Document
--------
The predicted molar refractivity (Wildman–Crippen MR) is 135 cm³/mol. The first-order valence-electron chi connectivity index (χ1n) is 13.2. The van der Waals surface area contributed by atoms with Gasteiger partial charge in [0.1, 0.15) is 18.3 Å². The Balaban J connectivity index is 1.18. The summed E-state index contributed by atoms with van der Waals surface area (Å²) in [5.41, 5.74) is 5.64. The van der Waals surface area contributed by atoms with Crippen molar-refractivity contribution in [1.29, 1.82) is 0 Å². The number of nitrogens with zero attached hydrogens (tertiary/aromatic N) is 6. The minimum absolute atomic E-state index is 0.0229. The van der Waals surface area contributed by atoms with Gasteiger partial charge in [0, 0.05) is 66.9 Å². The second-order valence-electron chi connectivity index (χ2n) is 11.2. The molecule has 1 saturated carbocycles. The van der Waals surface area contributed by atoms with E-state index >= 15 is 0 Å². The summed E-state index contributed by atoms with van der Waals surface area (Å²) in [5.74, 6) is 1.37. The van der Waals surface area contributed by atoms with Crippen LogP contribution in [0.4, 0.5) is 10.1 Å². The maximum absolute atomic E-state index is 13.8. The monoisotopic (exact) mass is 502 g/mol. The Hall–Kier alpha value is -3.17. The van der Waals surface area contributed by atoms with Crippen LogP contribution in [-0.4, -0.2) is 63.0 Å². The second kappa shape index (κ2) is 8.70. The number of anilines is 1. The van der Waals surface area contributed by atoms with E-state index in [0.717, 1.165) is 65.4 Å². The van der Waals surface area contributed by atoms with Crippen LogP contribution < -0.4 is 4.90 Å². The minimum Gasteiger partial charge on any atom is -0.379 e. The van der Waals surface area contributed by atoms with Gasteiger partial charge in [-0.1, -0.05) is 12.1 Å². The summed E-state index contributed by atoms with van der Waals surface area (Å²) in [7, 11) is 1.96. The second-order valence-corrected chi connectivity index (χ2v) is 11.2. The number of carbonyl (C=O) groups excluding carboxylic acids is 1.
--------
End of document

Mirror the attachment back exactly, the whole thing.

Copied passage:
The predicted molar refractivity (Wildman–Crippen MR) is 135 cm³/mol. The first-order valence-electron chi connectivity index (χ1n) is 13.2. The van der Waals surface area contributed by atoms with Gasteiger partial charge in [0.1, 0.15) is 18.3 Å². The Balaban J connectivity index is 1.18. The summed E-state index contributed by atoms with van der Waals surface area (Å²) in [5.41, 5.74) is 5.64. The van der Waals surface area contributed by atoms with Crippen molar-refractivity contribution in [1.29, 1.82) is 0 Å². The number of nitrogens with zero attached hydrogens (tertiary/aromatic N) is 6. The minimum absolute atomic E-state index is 0.0229. The van der Waals surface area contributed by atoms with Gasteiger partial charge in [0, 0.05) is 66.9 Å². The second-order valence-electron chi connectivity index (χ2n) is 11.2. The molecule has 1 saturated carbocycles. The van der Waals surface area contributed by atoms with E-state index >= 15 is 0 Å². The summed E-state index contributed by atoms with van der Waals surface area (Å²) in [5.74, 6) is 1.37. The van der Waals surface area contributed by atoms with Crippen LogP contribution in [0.4, 0.5) is 10.1 Å². The maximum absolute atomic E-state index is 13.8. The monoisotopic (exact) mass is 502 g/mol. The Hall–Kier alpha value is -3.17. The van der Waals surface area contributed by atoms with Crippen LogP contribution in [-0.4, -0.2) is 63.0 Å². The second kappa shape index (κ2) is 8.70. The number of anilines is 1. The van der Waals surface area contributed by atoms with E-state index in [0.717, 1.165) is 65.4 Å². The van der Waals surface area contributed by atoms with Crippen LogP contribution < -0.4 is 4.90 Å². The minimum Gasteiger partial charge on any atom is -0.379 e. The van der Waals surface area contributed by atoms with Gasteiger partial charge in [-0.1, -0.05) is 12.1 Å². The summed E-state index contributed by atoms with van der Waals surface area (Å²) in [7, 11) is 1.96. The second-order valence-corrected chi connectivity index (χ2v) is 11.2. The number of carbonyl (C=O) groups excluding carboxylic acids is 1.